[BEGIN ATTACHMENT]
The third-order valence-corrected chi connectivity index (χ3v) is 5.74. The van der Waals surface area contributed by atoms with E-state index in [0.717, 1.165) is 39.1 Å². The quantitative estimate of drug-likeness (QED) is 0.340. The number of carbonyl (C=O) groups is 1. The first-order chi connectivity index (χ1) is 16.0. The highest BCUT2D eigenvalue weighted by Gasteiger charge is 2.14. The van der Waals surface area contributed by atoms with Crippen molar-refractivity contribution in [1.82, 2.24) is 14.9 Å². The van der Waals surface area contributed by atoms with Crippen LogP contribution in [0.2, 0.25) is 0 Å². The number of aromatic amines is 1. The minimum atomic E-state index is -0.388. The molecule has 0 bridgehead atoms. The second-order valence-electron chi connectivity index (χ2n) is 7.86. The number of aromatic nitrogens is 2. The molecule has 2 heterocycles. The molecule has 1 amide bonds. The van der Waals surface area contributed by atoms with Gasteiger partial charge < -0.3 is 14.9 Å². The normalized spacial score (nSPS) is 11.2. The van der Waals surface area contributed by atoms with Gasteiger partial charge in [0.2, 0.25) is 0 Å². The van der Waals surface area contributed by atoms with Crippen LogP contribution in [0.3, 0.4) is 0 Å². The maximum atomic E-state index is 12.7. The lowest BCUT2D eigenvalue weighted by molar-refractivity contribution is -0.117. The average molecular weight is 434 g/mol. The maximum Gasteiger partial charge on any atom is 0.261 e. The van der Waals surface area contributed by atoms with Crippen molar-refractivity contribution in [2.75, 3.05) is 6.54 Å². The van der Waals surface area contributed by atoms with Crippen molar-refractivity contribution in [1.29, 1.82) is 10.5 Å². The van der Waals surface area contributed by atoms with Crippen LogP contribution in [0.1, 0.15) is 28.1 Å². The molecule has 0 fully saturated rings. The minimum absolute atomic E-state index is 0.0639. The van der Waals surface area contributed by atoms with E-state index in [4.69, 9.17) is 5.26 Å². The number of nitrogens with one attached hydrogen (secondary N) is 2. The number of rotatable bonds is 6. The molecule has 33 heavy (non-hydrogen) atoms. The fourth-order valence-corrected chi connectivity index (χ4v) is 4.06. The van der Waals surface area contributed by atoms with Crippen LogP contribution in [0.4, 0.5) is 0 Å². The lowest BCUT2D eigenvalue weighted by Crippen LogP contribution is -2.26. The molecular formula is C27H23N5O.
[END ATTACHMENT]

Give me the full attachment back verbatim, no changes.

The third-order valence-corrected chi connectivity index (χ3v) is 5.74. The van der Waals surface area contributed by atoms with E-state index in [0.717, 1.165) is 39.1 Å². The quantitative estimate of drug-likeness (QED) is 0.340. The number of carbonyl (C=O) groups is 1. The first-order chi connectivity index (χ1) is 16.0. The highest BCUT2D eigenvalue weighted by Gasteiger charge is 2.14. The van der Waals surface area contributed by atoms with Crippen molar-refractivity contribution in [1.82, 2.24) is 14.9 Å². The van der Waals surface area contributed by atoms with Crippen LogP contribution in [0.2, 0.25) is 0 Å². The number of aromatic amines is 1. The minimum atomic E-state index is -0.388. The molecule has 0 bridgehead atoms. The second-order valence-electron chi connectivity index (χ2n) is 7.86. The number of aromatic nitrogens is 2. The molecule has 2 heterocycles. The molecule has 1 amide bonds. The van der Waals surface area contributed by atoms with Gasteiger partial charge < -0.3 is 14.9 Å². The normalized spacial score (nSPS) is 11.2. The van der Waals surface area contributed by atoms with Gasteiger partial charge in [0.2, 0.25) is 0 Å². The van der Waals surface area contributed by atoms with Crippen LogP contribution in [0.3, 0.4) is 0 Å². The maximum atomic E-state index is 12.7. The lowest BCUT2D eigenvalue weighted by molar-refractivity contribution is -0.117. The average molecular weight is 434 g/mol. The maximum Gasteiger partial charge on any atom is 0.261 e. The van der Waals surface area contributed by atoms with Crippen molar-refractivity contribution in [2.75, 3.05) is 6.54 Å². The van der Waals surface area contributed by atoms with Crippen molar-refractivity contribution in [1.29, 1.82) is 10.5 Å². The van der Waals surface area contributed by atoms with Crippen LogP contribution in [0.1, 0.15) is 28.1 Å². The molecule has 0 fully saturated rings. The minimum absolute atomic E-state index is 0.0639. The van der Waals surface area contributed by atoms with E-state index in [4.69, 9.17) is 5.26 Å². The number of nitrogens with one attached hydrogen (secondary N) is 2. The number of rotatable bonds is 6. The molecule has 33 heavy (non-hydrogen) atoms. The fourth-order valence-corrected chi connectivity index (χ4v) is 4.06. The van der Waals surface area contributed by atoms with Crippen LogP contribution in [0.4, 0.5) is 0 Å². The lowest BCUT2D eigenvalue weighted by Crippen LogP contribution is -2.26. The molecular formula is C27H23N5O.